The Court is in Session: What the Future of the Supreme Court Looks Like With Amy Coney Barrett

With the recent election, Americans’ attention has been focused on the electoral college (and its legitimacy) and swing states (and the votes that make them up). And while this election is incredibly important, it is equally important not to fall into the cycle of forgetting about the news of yesterday in order to focus on the news of today. This is especially true in the context of Amy Coney Barrett’s appointment to the Supreme Court on October 27th, an appointment that will have consequences that reach far beyond the next four years. At age 48, she is the youngest justice and will likely serve on the court for years to come. And yet, the media seems to have already moved past this monumental fact; the original wave of articles following President Trump’s nomination of Barrett slowed to a trickle following her actual appointment. The media moved on and, as a result, Americans moved on. However, the impact of Barrett’s nomination will be far reaching and her appointment cannot be simply cast aside. 

In the coming months, the court is expected to hear cases related to abortion, the Affordable Care Act, environmental policy, immigration, and LGBTQ rights, among others. On October 30th, the court reviewed and decided they would hear a case regarding a 15-week abortion ban in Mississippi. On November 4th, the court heard arguments for Fulton v City of Pennsylvania, a case in which the legality of denying services to the LGBTQ community was put into question. On November 10th, the court heard a case from California about the legality of the Affordable Care Act. All these cases could easily be overshadowed by a repeat of the 2000 presidential race, in which the court ultimately made the decision about the legality of votes in Florida. Their decision effectively granted George W. Bush the presidency. In the coming weeks, months, and years, many more cases will come before the court dealing with these same topics. Given Barrett’s recent appointment, we don’t know how she will vote on many of these cases or if she will recuse herself and choose not to participate. However, we can use Barrett’s previous voting record and her impact on the political beliefs of the court to make certain assumptions about her impact.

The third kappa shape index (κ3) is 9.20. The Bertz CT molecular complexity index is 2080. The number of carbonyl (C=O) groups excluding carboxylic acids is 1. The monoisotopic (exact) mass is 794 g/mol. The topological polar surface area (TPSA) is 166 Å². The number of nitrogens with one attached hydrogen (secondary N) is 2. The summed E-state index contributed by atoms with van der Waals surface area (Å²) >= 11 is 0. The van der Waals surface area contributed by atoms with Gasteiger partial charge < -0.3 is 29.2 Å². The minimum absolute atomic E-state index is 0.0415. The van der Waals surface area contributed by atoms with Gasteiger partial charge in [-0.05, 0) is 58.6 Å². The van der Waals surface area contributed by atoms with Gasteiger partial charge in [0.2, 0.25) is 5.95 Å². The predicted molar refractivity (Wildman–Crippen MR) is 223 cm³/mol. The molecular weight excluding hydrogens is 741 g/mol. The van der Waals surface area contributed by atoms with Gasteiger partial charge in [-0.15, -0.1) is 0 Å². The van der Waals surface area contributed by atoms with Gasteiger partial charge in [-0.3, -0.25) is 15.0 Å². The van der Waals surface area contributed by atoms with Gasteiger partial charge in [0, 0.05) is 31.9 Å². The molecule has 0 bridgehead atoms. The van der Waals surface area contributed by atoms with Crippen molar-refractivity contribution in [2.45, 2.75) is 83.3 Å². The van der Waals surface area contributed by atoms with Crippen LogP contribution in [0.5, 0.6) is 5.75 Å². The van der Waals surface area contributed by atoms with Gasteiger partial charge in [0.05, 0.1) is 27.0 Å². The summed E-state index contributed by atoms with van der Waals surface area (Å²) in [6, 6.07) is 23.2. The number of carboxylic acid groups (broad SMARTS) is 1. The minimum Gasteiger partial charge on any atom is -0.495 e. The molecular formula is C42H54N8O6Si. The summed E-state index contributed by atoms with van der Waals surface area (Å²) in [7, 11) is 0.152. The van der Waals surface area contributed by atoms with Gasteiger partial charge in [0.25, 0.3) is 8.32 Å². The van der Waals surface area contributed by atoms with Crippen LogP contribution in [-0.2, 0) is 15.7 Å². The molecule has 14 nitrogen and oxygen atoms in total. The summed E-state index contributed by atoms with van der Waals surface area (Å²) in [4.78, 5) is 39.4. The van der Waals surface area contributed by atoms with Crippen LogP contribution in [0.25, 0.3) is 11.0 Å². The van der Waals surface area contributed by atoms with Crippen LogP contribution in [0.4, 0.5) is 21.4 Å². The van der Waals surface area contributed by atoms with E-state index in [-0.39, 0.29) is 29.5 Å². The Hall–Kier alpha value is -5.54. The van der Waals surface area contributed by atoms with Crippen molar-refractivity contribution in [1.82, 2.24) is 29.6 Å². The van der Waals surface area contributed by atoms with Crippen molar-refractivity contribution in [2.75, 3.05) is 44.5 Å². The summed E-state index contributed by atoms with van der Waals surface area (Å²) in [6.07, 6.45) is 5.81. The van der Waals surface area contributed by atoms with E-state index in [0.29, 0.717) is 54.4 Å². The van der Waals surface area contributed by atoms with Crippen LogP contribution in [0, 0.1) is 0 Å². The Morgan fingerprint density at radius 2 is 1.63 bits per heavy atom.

Barrett identifies as a constitutional originalist. In a recent NPR interview, constitutional law professor Randy Barnett defined originalism as “the philosophy that judges can’t change the meaning of the Constitution.” Essentially, an originalist philosophy means that you try to understand the constitution as the founders meant it to be understood. Barrett’s fellow Justices Thomas, Gorsuch, and Kavenagh also favor this approach, meaning it will likely need to become a key part of the arguments presented to the court. Professor Barnett believes that this may trickle down into how he teaches law, because “We might actually start having to teach students how to [use originalist arguments] so that they can litigate in the lower courts and in the Supreme Court.”

Originalism, also favored by Barrett’s mentor Antonin Scalia, has generally led to conservative calls; an outcome that is expected from Barrett. However, the style in which Barrett and Scalia use originalism is vastly different and could lead to major changes to the court. Scalia was brutal, critical, and ‘testy,’ unafraid to tear down his ideological opponents to prove his point. Barrett is far more diplomatic. According to her students, her colleagues, and her mentors, she is able to and interested in picking apart small legal arguments, acknowledging multiple sides of the case, and delivering her opinions in a polite manner. “She doesn’t like a bad argument,” one of her students said, but she will pick apart that argument in a polite way.